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Outside the Lines (Sunday, 9a.m. ET, ESPN)
ESPN.com (John’s Barr’s piece currently posted)
Gay Culverhouse, daughter of former Tampa Bay Buccaneers owner Hugh Culverhouse, has been the target of a failed kidnapping attempt that causes her to fear for her safety and carry a gun. She is also suffering from myelofibrosis, a painful-bone-marrow disorder that leaves her severely anemic. None of that has stopped the former Tampa Bay Buccaneers president from taking on her latest cause. Through her recently created non-profit-outreach program, which pays for medical exams and legal aid for retired players in need, Culverhouse is helping former NFL players navigate the league’s disability system, a system which, she says, fails to meet the needs of the men who helped build the NFL. John Barr reports.
From Sunday’s Outside the Lines:
“The NFL is sort of taunting, in a way. ‘Here’s the money, but try to get it.’ It’s a problem, so I’ve decided to form this organization.” — Gay Culverhouse
“For someone to be at the top, to really come down and say, ‘These guys really need some help, they’re out here suffering. We really need to help these guys.’ It was good to see her step up and fight for us.” — Ricky Reynolds, former Bucs defensive back
E:60 (Tuesday at 7 p.m. ET on ESPN)
Standout NFL wide receiver Marvin Harrison had a reputation for being quiet and unassuming, but a 2008 Philadelphia shooting brought that reputation into question. Detectives are investigating accusations that Harrison sprayed gunfire, injuring two men and a child. E:60 has spent nearly 18 months probing the case, uncovering confidential documents and other evidence never before seen by the public showing why the case has baffled law enforcement. E:60’s investigation also includes the only television interview with Dwight Dixon, who alleged he was shot by Harrison in 2008. Five months after his interview with E:60, Dixon was murdered a few blocks from the original crime scene. Was Harrison the triggerman in the first shooting and was the former Colts wide receiver linked in any way to Dixon’s murder? ESPN the Magazine’s Shaun Assael reports.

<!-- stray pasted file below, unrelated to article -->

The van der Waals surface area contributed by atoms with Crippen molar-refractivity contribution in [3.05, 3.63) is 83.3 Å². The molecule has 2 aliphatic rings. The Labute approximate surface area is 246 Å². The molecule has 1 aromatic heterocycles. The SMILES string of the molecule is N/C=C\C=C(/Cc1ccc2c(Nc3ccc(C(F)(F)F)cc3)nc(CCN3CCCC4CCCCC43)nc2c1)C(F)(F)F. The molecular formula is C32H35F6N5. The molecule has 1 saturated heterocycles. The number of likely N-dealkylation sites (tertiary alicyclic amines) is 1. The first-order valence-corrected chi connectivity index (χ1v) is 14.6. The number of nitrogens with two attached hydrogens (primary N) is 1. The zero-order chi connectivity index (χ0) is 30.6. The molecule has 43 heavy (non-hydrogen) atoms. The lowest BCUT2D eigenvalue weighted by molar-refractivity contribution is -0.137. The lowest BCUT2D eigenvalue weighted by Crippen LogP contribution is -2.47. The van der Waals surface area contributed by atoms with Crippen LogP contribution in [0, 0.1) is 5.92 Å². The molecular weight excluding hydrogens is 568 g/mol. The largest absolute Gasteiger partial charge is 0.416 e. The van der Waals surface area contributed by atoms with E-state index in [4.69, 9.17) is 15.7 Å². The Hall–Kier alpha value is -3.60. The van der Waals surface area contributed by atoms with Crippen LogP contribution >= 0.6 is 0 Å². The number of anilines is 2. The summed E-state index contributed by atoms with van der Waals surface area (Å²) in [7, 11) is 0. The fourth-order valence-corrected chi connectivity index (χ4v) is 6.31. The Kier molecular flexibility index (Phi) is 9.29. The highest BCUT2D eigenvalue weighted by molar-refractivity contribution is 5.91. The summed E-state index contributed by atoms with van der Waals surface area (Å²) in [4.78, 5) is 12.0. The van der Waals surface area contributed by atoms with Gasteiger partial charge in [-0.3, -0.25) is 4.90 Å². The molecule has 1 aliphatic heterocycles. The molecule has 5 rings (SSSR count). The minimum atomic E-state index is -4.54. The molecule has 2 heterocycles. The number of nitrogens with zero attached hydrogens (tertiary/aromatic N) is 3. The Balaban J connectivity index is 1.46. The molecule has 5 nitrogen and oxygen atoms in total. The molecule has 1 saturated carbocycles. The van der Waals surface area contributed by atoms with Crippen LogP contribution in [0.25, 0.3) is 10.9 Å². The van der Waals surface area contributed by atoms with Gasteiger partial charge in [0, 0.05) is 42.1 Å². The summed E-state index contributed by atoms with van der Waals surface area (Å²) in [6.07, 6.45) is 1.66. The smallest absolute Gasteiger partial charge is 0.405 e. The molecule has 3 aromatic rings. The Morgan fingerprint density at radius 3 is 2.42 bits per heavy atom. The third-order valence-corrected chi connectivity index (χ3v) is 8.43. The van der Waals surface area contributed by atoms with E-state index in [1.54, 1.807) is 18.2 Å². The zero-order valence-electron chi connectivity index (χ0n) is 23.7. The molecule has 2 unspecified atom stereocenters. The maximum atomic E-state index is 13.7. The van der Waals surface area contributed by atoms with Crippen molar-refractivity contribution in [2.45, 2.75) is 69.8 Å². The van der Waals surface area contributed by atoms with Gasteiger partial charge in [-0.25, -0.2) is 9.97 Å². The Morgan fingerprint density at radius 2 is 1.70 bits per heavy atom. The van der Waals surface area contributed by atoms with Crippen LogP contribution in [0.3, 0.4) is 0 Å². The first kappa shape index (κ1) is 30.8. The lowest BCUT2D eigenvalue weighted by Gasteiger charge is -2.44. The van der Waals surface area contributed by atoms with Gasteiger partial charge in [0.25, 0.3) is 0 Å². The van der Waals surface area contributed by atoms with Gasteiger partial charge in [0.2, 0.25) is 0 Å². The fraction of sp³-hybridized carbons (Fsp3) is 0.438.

E:60 (Tuesday at 7 p.m. ET on ESPN)
Clint Dempsey is doing what few Americans have done — star in one of the world’s top soccer leagues, the English Premiership. As he prepares to lead the U.S. team into the 2010 FIFA World Cup in South Africa, Dempsey shares his improbable journey with E:60’s Jeremy Schaap. He explains how he went from humble upbringings in East Texas to the life of an ex-pat superstar in London, and how a family tragedy has shaped the player and the person he is today. E:60 visits with Dempsey and his family in his hometown of Nacogdoches, Texas, and visits him in London, hearing from his teammates and seeing what life is like for the Texan who could be the key to the U.S. team’s success this summer.
Outside the Lines (Sunday, 9 a.m., ESPN)
The financial investment of drafting a quarterback early is a high-stakes game, often a daunting process. Coaches and general managers spend countless hours poring over their decisions — attending games, watching film and interviewing players. But the most critical piece of information for a quarterback’s potential NFL success may be his medical history. Rachel Nichols examines how injuries suffered by three successful quarterbacks in their final collegiate seasons — Oklahoma’s Sam Bradford, Notre Dame’s Jimmy Clausen, and Texas’ Colt McCoy — may complicate their prospects in what is already a difficult equation.
ESPN Deportes SportsCenter (Sunday, 11 p.m.)
Reportajes Especiales piece (ESPNDeportes.com)
The Mexican National soccer team will be joined by Benito Armando Archundia in representing the Azteca nation in South Africa for the 2010 FIFA World Cup. Archundia is among the 30 referees appointed to this summer’s World Cup. His 25-year career has made him the Mexican referee with the most FIFA World Cup and Mexican First Division appearances, and as he approaches his last World Cup, he talks about the highs and lows of his career.
Star athletes are as big as Hollywood stars in many ways. Ben Hauser reports how tabloids and accompanying paparazzi are taking notice.
Elizabeth Merrill reports on Mark Becker after a 12-person jury finished 25 hours of deliberations and found him guilty of first-degree murder in the shooting of Aplington-Parkersburg coach Ed Thomas.